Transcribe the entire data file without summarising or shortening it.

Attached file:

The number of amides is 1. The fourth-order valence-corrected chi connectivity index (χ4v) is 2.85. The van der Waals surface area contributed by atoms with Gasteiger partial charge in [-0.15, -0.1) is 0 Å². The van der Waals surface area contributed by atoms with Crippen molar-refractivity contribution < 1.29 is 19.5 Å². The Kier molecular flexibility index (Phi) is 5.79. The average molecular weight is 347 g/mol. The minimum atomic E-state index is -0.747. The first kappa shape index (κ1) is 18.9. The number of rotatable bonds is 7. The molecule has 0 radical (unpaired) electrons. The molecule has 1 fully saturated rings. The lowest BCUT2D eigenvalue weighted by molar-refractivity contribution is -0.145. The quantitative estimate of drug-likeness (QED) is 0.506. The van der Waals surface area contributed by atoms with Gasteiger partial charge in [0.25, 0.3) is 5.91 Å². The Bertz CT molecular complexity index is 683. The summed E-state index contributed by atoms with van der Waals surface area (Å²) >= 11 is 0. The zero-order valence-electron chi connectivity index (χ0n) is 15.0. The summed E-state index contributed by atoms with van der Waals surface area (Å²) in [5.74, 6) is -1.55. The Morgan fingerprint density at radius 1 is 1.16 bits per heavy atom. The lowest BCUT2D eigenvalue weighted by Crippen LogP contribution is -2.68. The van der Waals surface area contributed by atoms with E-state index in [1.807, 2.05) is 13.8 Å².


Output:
The number of amides is 1. The fourth-order valence-corrected chi connectivity index (χ4v) is 2.85. The van der Waals surface area contributed by atoms with Gasteiger partial charge in [-0.15, -0.1) is 0 Å². The van der Waals surface area contributed by atoms with Crippen molar-refractivity contribution < 1.29 is 19.5 Å². The Kier molecular flexibility index (Phi) is 5.79. The average molecular weight is 347 g/mol. The minimum atomic E-state index is -0.747. The first kappa shape index (κ1) is 18.9. The number of rotatable bonds is 7. The molecule has 0 radical (unpaired) electrons. The molecule has 1 fully saturated rings. The lowest BCUT2D eigenvalue weighted by molar-refractivity contribution is -0.145. The quantitative estimate of drug-likeness (QED) is 0.506. The van der Waals surface area contributed by atoms with Gasteiger partial charge in [0.25, 0.3) is 5.91 Å². The Bertz CT molecular complexity index is 683. The summed E-state index contributed by atoms with van der Waals surface area (Å²) >= 11 is 0. The zero-order valence-electron chi connectivity index (χ0n) is 15.0. The summed E-state index contributed by atoms with van der Waals surface area (Å²) in [5.74, 6) is -1.55. The Morgan fingerprint density at radius 1 is 1.16 bits per heavy atom. The lowest BCUT2D eigenvalue weighted by Crippen LogP contribution is -2.68. The van der Waals surface area contributed by atoms with E-state index in [1.807, 2.05) is 13.8 Å².